Dy­namic Radar Cruise Con­trol uses the radar to gov­ern speed to keep a se­lected dis­tance from the ve­hi­cle in front.

Once the road ahead is clear, Prius au­to­mat­i­cally re­turns to its orig­i­nal set cruis­ing speed.

New-gen­er­a­tion In­tel­li­gent Park As­sist is avail­able to help the driver en­ter park­ing spa­ces, for both par­al­lel and 90-de­gree re­verse park­ing.

A rear-view cam­era, which pro­vides a view of ob­sta­cles when rev­ers­ing, is avail­able with the nav­i­ga­tion sys­tem.

Other i-Tech fea­tures in­clude LED head­lamps, chro­matic rear-view mir­ror and leather.

With ad­di­tional fea­tures val­ued by Toy­ota at around $10,000, the list price of new i-Tech is $53,500, an in­crease of $6600.

Toy­ota is also of­fer­ing an op­tion pack on the stan­dard Prius, with the satel­lite nav­i­ga­tion sys­tem, rear-view cam­era and in­tel­li­gent park as­sist, for $5000.

ON THE ROAD

The third-gen­er­a­tion Prius is a much bet­ter drive than the cur­rent model.

It feels slightly more pep­pier, steers bet­ter, rides more smoothly and is qui­eter.

There’s more rear leg and head­room and more lug­gage space, an in­crease of 31 litres to 446 litres. It can now fit three golf bags.

The sus­pen­sion is more com­pli­ant and for­giv­ing, the tyres of­fer more grip, there’s steer­ing with feel and a more up­mar­ket in­te­rior.

While there are some hard plas­tics it’s not the black shiny stuff. It’s no sports car but it is not a ro­botic, un­feel­ing type of drive.

Left in econ­omy mode and the Prius is a bit slug­gish. Se­lect­ing the power but­ton gives it more verve.

The gear lever is sim­ple with D for drive, N for neu­tral and R for re­verse. There’s a push but­ton to se­lect for Park in­stead of be­ing part of the gear lever. Don’t ask me why.

The park­ing brake is an an­ti­quated foot op­er­ated pedal, cer­tainly not in keep­ing with the hi-tech im­age.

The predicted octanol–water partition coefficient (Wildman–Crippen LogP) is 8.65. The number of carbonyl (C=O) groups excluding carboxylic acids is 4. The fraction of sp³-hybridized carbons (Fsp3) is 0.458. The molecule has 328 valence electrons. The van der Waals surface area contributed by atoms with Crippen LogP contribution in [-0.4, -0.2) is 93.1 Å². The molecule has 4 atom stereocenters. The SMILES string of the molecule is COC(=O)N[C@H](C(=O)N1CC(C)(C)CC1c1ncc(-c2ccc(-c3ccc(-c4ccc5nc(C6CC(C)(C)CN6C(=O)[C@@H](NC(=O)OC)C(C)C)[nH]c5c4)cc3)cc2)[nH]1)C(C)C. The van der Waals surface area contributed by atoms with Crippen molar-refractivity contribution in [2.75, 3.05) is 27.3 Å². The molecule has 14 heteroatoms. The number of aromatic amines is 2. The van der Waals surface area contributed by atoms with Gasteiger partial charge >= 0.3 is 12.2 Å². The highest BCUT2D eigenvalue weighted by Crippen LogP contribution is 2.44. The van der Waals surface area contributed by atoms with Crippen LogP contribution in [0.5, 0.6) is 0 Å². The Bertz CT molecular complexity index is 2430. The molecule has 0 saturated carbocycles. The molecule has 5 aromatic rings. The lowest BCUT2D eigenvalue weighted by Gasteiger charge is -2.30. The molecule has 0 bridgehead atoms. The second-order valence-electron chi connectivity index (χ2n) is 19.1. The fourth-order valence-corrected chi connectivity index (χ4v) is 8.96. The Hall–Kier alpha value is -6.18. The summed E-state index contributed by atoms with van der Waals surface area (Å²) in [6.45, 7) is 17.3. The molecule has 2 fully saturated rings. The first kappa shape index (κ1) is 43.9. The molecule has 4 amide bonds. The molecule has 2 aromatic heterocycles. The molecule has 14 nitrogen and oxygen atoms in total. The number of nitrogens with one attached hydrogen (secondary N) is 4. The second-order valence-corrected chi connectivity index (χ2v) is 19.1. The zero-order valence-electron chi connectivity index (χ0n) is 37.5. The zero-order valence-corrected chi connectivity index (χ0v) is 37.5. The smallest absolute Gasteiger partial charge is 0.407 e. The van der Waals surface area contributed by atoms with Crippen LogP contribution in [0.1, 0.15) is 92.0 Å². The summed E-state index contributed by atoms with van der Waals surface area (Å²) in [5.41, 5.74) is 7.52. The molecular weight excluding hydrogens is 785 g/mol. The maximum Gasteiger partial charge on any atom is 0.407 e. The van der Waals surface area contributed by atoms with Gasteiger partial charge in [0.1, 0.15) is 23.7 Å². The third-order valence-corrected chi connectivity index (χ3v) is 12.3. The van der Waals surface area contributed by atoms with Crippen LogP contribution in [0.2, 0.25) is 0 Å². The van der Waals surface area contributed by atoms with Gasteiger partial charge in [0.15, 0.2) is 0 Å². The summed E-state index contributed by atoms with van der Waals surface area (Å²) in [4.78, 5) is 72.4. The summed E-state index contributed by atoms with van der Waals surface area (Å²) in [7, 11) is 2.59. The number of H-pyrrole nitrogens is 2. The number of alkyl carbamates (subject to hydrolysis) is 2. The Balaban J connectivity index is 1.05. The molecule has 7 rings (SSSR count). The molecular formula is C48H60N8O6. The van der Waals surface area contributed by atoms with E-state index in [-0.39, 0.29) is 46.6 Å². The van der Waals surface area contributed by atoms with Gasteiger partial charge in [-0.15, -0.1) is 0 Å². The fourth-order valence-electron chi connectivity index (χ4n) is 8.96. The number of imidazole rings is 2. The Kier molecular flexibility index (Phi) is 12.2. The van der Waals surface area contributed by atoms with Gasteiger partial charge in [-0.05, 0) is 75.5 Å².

Vis­i­bil­ity is good all-round, al­though the thick A pil­lar can hin­der for­ward vi­sion, es­pe­cially dur­ing cor­ner­ing. The split rear hatch win­dow can dis­tort rear views.

On a peak-hour com­muter run we ini­tially used fuel at the rate of 4.6L/100km and then this in­creased to 4.8L/100km out on coun­try roads with some hills.

On a re­turn from Cam­den to Syd­ney air­port with lots of stop­ping and start­ing, some mo­tor­way work and a few hills we de­lib­er­ately left it in eco mode and drove for econ­omy. We achieved 3.9L/100km, the of­fi­cial com­bined use fig­ure and we be­lieve low 3s are en­tirely achiev­able.

The Prius sits on a Corolla chas­sis and uses the same sus­pen­sion.

It started as a cost-cut­ting move and has re­sulted in bet­ter driv­ing feel with the sus­pen­sion flow­ing over pot­holes, in­stead of crash­ing into them like Prius II.

The Prius makes plenty of sense against the lat­est Euro­pean turbo-diesel cars, even if it is not as thrilling to drive as a Volk­swa­gen Golf or a Mini Cooper.

It also emits 35 times less tailpipe emis­sions than the diesels, mak­ing it the clean­est and green­est car avail­able in Aus­tralia.

Toy­ota ex­pects to sell 3500 Prius hy­brids this year, in­clud­ing 2000 Prius III and next year aims to in­crease that to 4500.

They ex­pect the top of the range ver­sion to ac­count for more than a third of sales.